If you take a look at the Towson Tigers this season and wonder whether the CAA added a new team this year, you are not alone. After an offseason filled with graduations and unexpected transfers, head coach Pat Skerry faces a challenge that few other tenured coaches have ever had to bear. Unprecedented roster turnover has left Towson with just two returning players from last year, Dennis Tunstall and Alex Thomas, who accounted for just 7 percent of the team’s scoring output last season (each averaged 2.7 ppg).

While Towson lost 5 players to graduation, it was the loss of two blossoming stars, Zane Martin and Justin Gorham, that truly provided the knockout blow. Martin, one of the leading scorers in the CAA as a sophomore last season, initially declared for the draft before withdrawing and transferring to New Mexico. Gorham, another sophomore, had seven double-doubles in conference play, and seemingly improved in every game he played. For a program that seemed like they were on the cusp of building something great, the loss of these two was a devastating blow.

While the outlook may seem bleak, keep in mind that Pat Skerry has dealt with a trickier situation before. When Skerry took the program eight seasons ago, the Tigers had won just four games in the previous year. Sure, it wasn’t all sunshine and blue skies at first, as the Tigers won just one game in his inaugural season. But Skerry’s positive demeanor persisted, and the Tigers quickly climbed the CAA ranks to finish second in the league in each of the next two years. Since that first season, the Tigers have finished in the bottom half of the league just once.

Skerry has a lot of new faces to balance, 11 to be exact, and it’s anybody’s guess to see exactly how this rotation plays out. Nakye Sanders, a transfer from Duquesne, and Juwan Gray, from San Diego, are the only two newcomers with Division I experience. The Tigers bring on seven new freshmen, who will have plenty to play for as Towson looks for the players to usher in a new era. The other two are Junior College transfers, a  path we have seen most recently with Kevin Keatts at UNCW, though that success was likely the exception to the rule.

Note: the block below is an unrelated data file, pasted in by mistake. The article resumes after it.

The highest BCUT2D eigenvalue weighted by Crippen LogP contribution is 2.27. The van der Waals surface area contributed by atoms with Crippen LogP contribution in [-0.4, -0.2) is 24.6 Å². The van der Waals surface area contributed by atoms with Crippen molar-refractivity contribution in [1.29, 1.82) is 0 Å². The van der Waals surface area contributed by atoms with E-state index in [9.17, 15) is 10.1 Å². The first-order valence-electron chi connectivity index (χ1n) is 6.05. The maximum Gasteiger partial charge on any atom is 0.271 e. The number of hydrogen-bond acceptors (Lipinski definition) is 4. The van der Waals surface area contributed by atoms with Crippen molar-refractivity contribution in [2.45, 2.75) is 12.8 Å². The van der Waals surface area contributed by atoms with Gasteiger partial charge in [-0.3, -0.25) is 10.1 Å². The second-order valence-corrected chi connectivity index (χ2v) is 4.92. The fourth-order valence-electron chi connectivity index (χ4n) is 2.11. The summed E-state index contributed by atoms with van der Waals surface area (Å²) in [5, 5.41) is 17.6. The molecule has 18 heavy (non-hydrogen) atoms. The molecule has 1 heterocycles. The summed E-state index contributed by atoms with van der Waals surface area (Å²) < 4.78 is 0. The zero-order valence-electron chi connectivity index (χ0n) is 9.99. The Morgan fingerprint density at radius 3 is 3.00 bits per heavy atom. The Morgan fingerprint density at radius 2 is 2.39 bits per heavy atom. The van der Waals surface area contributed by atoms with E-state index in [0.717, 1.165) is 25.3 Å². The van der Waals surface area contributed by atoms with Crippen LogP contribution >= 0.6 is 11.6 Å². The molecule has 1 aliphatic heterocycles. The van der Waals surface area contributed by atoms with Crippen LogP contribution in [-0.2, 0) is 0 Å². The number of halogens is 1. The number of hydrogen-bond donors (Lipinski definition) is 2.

So what’s the moral of this story? Just because the names are new and unfamiliar does not necessarily mean it’s all bad for Towson. A clean slate means they have an opportunity to redefine their identity. While size and strength was good enough to fend off mid-major foes in the CAA, this program never really had much of a chance against major programs with bodies just as big. With the game of basketball trending more towards a pace and space style, perhaps Towson will head in a similar direction.

Bottom Line: There’s no denying the fact that this program has been totally depleted. Coach Skerry will do his best to build this program up once more, but in the short term there are far more questions than answers. This should lead to a competitive practice environment, and the young players may very well be better off in the long-run. While this team lacks talent, they most certainly will not lack heart. Don’t expect the Tigers to finish in the top half of the CAA, but teams will have to be ready to go when they face this team.


CAA Preview: Drexel Dragons

Image result for drexel dragons

By: Matthew Neiser

Head Coach: Zach Spiker (3rd season)

Last Season: 13-20 (6-12, 7th in CAA); lost to Charleston in CAA Quarterfinals


  • G Tramaine Isabell (21 ppg; transferred to Saint Louis)
  • F Miles Overton
  • F Austin Williams
  • G Kris Alford
  • G Sammy Mojica
  • F Tyshawn Miles


  • G Trevor John (Transferred from Cal Poly)
  • F Zach Walton (Transferred from Edmonds Community College)
  • G Matey Juric (Lake Forest Academy)
  • G Coletrane Washington (Quaker Valley High School)
  • G Camren Wynter (DME Academy)
  • F Tim Perry Jr. (redshirted last year)
  • F James Butler (sat out last year due to transfer rules)

Coming off a season where they finished in a four-way tie for seventh in the CAA, the Drexel Dragons are going to be an interesting team to follow this upcoming season. While the team has dwelled at the bottom of the CAA for the last few years, improvement has been the name of the game for Dragons.

Having increased the team’s win total in both seasons since arriving and bolstered by the signing of a multi-year extension this summer, head coach Zach Spiker will look to continue the trend in 18-19. However, improvement this season will be quite the task.